Spread the love

Throughout your pre-implantation testing journey, you might hear terms like PGT-A, PGT-M, PGT-SR, PGT-HLA, NGS, PCR, etc. All these letters can get pretty confusing if you aren’t sure what they mean, so let’s break it down. 

There are 4 types of preimplantation genetic testing (PGT). The first and most popular is preimplantation genetic testing for aneuploidy (PGT-A). PGT-A tests for chromosomal abnormalities to ensure that an embryo has the correct number of chromosomes and there are no large deletions or duplications in genetic material. Transferring a euploid, or chromosomally normal, embryo increases the chance of a successful pregnancy while avoiding chromosomal abnormalities such as Down Syndrome and Trisomy 18.

The second type is preimplantation genetic testing for monogenic disorders (PGT-M). This testing is beneficial for patients who have a genetic disorder that runs in their family or are found to be carriers of a disease through carrier screening. PGT-M is used to identify embryos that are affected with the inherited disorder. This allows patients to only use unaffected or carrier embryos to significantly decrease the chance of having a child with the genetic disorder. 

Another type of test is preimplantation genetic testing for structural rearrangements (PGT-SR). PGT-SR tests embryos for a specific translocation, inversion or other chromosomal rearrangement that was previously identified in the patient or partner. This testing allows for the identification of embryos with unbalanced translocations. A balanced translocation is when genetic material is exchanged evenly and usually results in a fully functional gene. Patient’s with a balanced translocation are usually not affected by it, however their children may inherit an unbalanced translocation. Unbalanced translocations occur when there is an uneven exchange in genetic material which results in extra or missing genes. Embryos with unbalanced translocations likely will not result in a successful pregnancy. 

Last but not least is PGT-HLA for Human Leukocyte Antigen matching. This test identifies embryos that are HLA matches to a living child that is in need of a cord blood or bone marrow transplant due to a genetic disorder. PGT-HLA is often performed alongside PGT-M to determine embryos that are both unaffected with the inherited disorder and an HLA match. 

Now that we have briefly gone over the main types of testing, let’s move on to the methods of analysis. Next-Generation Sequencing (NGS) and Polymerase Chain Reaction (PCR) are 2 different methods of DNA analysis and each are used for a particular type of testing. 

NGS is a method of sequencing where DNA from the embryo is compared to a known normal control using tens of thousands of genetic markers within the human genome. Computers generate a chromosome map for each embryo which is interpreted by our lab and translated into a final report. NGS allows for the screening of multiple chromosomes in the genome at the same time and is therefore the most appropriate method of analysis for PGT-A testing.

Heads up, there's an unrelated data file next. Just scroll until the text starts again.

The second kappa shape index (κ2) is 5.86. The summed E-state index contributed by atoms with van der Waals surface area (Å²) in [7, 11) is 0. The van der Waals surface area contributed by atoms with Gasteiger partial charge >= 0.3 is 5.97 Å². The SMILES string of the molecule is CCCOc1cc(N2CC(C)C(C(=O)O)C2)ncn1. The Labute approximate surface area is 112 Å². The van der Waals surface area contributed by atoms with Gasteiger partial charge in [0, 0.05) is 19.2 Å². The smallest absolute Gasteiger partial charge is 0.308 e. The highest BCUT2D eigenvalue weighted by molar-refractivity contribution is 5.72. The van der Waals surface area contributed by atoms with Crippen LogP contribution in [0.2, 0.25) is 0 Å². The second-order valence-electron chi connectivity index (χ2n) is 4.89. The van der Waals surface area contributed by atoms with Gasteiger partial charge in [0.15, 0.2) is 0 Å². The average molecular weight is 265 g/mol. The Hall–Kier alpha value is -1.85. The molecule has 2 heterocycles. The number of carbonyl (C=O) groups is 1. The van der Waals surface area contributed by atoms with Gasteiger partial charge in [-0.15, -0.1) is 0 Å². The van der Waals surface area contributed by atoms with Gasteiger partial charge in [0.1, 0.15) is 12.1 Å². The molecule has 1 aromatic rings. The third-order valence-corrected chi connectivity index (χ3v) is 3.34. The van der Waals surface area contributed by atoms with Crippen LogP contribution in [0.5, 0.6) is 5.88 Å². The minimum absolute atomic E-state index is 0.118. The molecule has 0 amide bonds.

On the other hand, PCR is used in combination with gel electrophoresis to analyse small regions of DNA to identify a specific mutation. PCR is used to amplify the embryo’s DNA to create millions of copies so there is enough material for our lab to analyse. After PCR amplification, gel electrophoresis is performed to determine which embryos have the mutation. Gel electrophoresis is a technique that separates DNA fragments based on size. Different sized fragments move through the gel at different speeds when an electric current is applied. This helps to identify a normal gene from a mutant gene. PCR and gel electrophoresis are used for PGT-M testing to identify embryos with an inherited genetic mutation.

PGT-SR can be completed by NGS or PCR depending on the size of the structural rearrangement. NGS cannot detect structural rearrangements less than 5-10 Mb in size. Therefore, smaller structural rearrangements may need to be analyzed by PCR instead. Our lab director reviews each PGT-SR case to determine the most appropriate analysis method. 

While seemingly confusing, the alphabet of PGT can be arranged in a way that is comprehensible. If the letters get away from you, don’t hesitate to reach out to your healthcare provider or ask a friendly clinical team member at your PGT lab.

By Carissa Huber, Case Coordinator